Welcome to our guest blogger, ’Rick Gray, whose most recent involvement with Four County Players came during Season 43’s Cellar production of Macbeth. Enjoy his own best four memories of time spent with 4CP.  And send us yours at linda.hogan@woodberry.org!


Now that I’ve finally directed a show at Four County Players, I look back on my twenty-six years of association with our beloved theater through different lenses. Contemplating my favorite memories from those years, one must – inevitably – involve directing Macbeth. But I find that the others which demand inclusion also involve directors who, by their example, taught me important lessons in the craft – years before I ever thought of directing myself:

  1. I can be very specific about the first memory. On Sunday, November 1, 2015, at around 4:30 p.m., the cast of Macbeth – nearly all of our band of fifteen was onstage – knelt to the new king, Malcolm (Sheridan Parkinson) who spoke the play’s final lines, for the final time in the run.

As a first-time director, I couldn’t have prouder of that cast and crew. The play had grown with every performance, which says a great deal about the character and dedication of the team who did the hard work of bringing this daunting play to life.

It was a moment of letting go, but also one of intense gratitude. We had done something remarkable together, which is, I suppose, what makes theatre so special for those of us who do it.


  1. The next comes from my early days. In 1990, Sara Smith Bossong had cast me in my first Four County show – A Midsummer Night’s Dream at the Barboursville Ruins. I went on to do three consecutive shows for Sara, and each was a delight – but perhaps my favorite moment came during a brush-up rehearsal before the final week of The Taming of the Shrew.

No one really wanted to be there that night. The play was in good shape. So I decided to inject a bit of levity into the proceedings. As the Lord in the play’s Induction scenes, I was among the first characters to speak. I had a number of lines which could take on a very different, highly suggestive meaning – if given an over-the-top, way-out-of-the-closet delivery. So I went for it.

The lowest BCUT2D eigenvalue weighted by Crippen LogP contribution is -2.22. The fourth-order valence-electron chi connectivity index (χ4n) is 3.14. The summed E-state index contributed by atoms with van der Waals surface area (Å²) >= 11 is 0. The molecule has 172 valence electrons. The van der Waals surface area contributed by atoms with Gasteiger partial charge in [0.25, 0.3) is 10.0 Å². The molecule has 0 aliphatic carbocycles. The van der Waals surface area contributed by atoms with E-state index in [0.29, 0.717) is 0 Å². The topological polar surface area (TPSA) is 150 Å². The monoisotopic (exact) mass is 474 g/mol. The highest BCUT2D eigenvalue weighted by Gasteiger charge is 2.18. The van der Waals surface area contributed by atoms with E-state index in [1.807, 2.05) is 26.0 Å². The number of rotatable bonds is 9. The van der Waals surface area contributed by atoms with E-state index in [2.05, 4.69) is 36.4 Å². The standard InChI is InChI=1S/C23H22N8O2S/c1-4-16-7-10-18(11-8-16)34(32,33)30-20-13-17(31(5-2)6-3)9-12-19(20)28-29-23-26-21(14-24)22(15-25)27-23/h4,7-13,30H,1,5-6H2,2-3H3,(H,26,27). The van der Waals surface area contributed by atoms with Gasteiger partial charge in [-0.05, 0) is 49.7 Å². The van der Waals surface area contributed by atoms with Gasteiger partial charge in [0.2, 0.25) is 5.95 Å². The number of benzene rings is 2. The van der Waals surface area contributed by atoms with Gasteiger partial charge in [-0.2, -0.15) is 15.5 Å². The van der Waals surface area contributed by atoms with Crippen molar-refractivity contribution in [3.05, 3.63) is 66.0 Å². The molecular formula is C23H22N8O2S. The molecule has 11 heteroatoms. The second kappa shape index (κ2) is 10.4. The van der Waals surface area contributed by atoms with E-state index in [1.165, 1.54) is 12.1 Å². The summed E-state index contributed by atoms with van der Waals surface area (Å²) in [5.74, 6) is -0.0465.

When I dared, I glanced to the back of the “house” to see how our no-nonsense director was taking it. She was laughing out loud.

That night, several other actors also seized the opportunity to try wildly different approaches to their characters. A routine brush-up rehearsal became an opportunity to take another look at characters we thought we knew.

Because our director allowed us to play.


  1. In 1999, after years away from the area, I returned to teach at William Monroe High School. That fall, I auditioned for A Christmas Carol, and Bill Thomas cast me as Scrooge. Well into rehearsal, I found myself trapped in a two-dimensional caricature, relying mainly on scowling and growling. But my director – and my fellow actors – were patient with me.

Finally, one night, rehearsing a scene in Scrooge’s office – with Bob Crachit (Keith Neeley) and nephew Fred (Jim McConnell) – I came to the line: “If I had my way, every idiot who goes about with ‘Merry Christmas!’ on his lips should be boiled in his own pudding and buried with a stake of holly through his heart.”

Until that night, I had merely snarled the line, and it wasn’t good.

On a whim, I changed everything. I spoke the preceding lines warmly, while smiling broadly, crossing between the two younger men, and draping my arms affectionately around their shoulders.

Then, on “If I had my way”, I suddenly pinned their necks in the crooks of my arms, pulled their heads to my chest, and growled the line menacingly in their ears.

Bill stopped us. “That’s it,” he smiled. “You’ve found him.”

What I’d found was a large, physical Scrooge – not merely a disembodied voice.

This led to many discoveries. Indeed, my favorite came on opening night, when I made a cross in front of the stage (which was filled with merry carolers and gift-givers). Inevitably, some joker in the first row had his feet up on the stage. I whacked my walking-stick down beside his size-12s and shouted, “Move your feet!”   He hastily complied.

A little kid sitting next to him stared at me, wide-eyed. “What are you looking at?” I snarled at the terrified child. The audience was in stitches.

All because my director gave me the time to discover my Inner Scrooge.

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  1. Finally, my favorite moment – repeated eleven times (thanks to two added shows) during the run of Into the Woods in 1993 – comes from the closing moment of that show. The set-up was beautiful – the four survivors, Cinderella (Lydia Horan), Jack (Danny Lee), Red Riding Hood (Johncie Flannagan Carlson), and the Baker (myself, holding my infant “son”) – were downstage, with the rest of the cast (the dead and the fled) behind in different light – all singing the finale.


But director Alun Ward created a special touch at this moment – something not in the script. At the very end of the song, the Old Man (Bev Nash) – revealed as the Baker’s father in Act Two – emerged from the upstage group, made his way down into the orchestra, and worked his way between the front row of seats and the stage. As the final song ended, he reached center, turned, and looked up at me – and I knelt down and held out the baby (his grandson) to him.


Got ‘em every time…

Got us, too.